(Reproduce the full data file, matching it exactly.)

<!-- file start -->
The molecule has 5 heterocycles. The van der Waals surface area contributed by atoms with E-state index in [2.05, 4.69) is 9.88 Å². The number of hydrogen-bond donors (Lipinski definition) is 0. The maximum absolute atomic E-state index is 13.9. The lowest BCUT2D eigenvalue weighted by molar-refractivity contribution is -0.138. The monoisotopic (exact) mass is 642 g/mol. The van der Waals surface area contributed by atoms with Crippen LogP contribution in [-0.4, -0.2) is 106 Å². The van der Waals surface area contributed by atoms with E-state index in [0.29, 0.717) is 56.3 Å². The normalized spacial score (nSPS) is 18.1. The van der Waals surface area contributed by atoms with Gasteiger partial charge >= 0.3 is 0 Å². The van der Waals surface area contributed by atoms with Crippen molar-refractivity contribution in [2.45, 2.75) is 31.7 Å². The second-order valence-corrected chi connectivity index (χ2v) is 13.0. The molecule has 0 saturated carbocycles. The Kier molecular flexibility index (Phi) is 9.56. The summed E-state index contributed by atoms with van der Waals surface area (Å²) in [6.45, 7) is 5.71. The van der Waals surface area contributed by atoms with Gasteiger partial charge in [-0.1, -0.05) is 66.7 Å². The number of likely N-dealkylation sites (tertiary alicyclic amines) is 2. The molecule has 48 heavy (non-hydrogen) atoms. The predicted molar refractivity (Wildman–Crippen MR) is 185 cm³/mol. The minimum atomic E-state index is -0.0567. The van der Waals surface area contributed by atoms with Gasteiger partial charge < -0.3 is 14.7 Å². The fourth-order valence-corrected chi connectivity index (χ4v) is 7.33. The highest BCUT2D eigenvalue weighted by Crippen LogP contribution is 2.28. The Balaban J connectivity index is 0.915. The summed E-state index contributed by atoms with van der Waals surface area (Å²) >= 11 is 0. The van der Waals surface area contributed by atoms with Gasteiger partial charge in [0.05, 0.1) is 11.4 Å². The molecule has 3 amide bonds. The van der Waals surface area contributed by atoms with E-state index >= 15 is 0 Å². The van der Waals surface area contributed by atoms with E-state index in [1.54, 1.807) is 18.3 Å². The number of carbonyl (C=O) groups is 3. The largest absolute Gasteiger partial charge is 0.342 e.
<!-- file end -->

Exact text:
The molecule has 5 heterocycles. The van der Waals surface area contributed by atoms with E-state index in [2.05, 4.69) is 9.88 Å². The number of hydrogen-bond donors (Lipinski definition) is 0. The maximum absolute atomic E-state index is 13.9. The lowest BCUT2D eigenvalue weighted by molar-refractivity contribution is -0.138. The monoisotopic (exact) mass is 642 g/mol. The van der Waals surface area contributed by atoms with Crippen LogP contribution in [-0.4, -0.2) is 106 Å². The van der Waals surface area contributed by atoms with E-state index in [0.29, 0.717) is 56.3 Å². The normalized spacial score (nSPS) is 18.1. The van der Waals surface area contributed by atoms with Gasteiger partial charge >= 0.3 is 0 Å². The van der Waals surface area contributed by atoms with Crippen molar-refractivity contribution in [2.45, 2.75) is 31.7 Å². The second-order valence-corrected chi connectivity index (χ2v) is 13.0. The molecule has 0 saturated carbocycles. The Kier molecular flexibility index (Phi) is 9.56. The summed E-state index contributed by atoms with van der Waals surface area (Å²) in [6.45, 7) is 5.71. The van der Waals surface area contributed by atoms with Gasteiger partial charge in [-0.1, -0.05) is 66.7 Å². The number of likely N-dealkylation sites (tertiary alicyclic amines) is 2. The molecule has 48 heavy (non-hydrogen) atoms. The predicted molar refractivity (Wildman–Crippen MR) is 185 cm³/mol. The minimum atomic E-state index is -0.0567. The van der Waals surface area contributed by atoms with Gasteiger partial charge < -0.3 is 14.7 Å². The fourth-order valence-corrected chi connectivity index (χ4v) is 7.33. The highest BCUT2D eigenvalue weighted by Crippen LogP contribution is 2.28. The Balaban J connectivity index is 0.915. The summed E-state index contributed by atoms with van der Waals surface area (Å²) >= 11 is 0. The van der Waals surface area contributed by atoms with Gasteiger partial charge in [0.05, 0.1) is 11.4 Å². The molecule has 3 amide bonds. The van der Waals surface area contributed by atoms with E-state index >= 15 is 0 Å². The van der Waals surface area contributed by atoms with E-state index in [1.54, 1.807) is 18.3 Å². The number of carbonyl (C=O) groups is 3. The largest absolute Gasteiger partial charge is 0.342 e.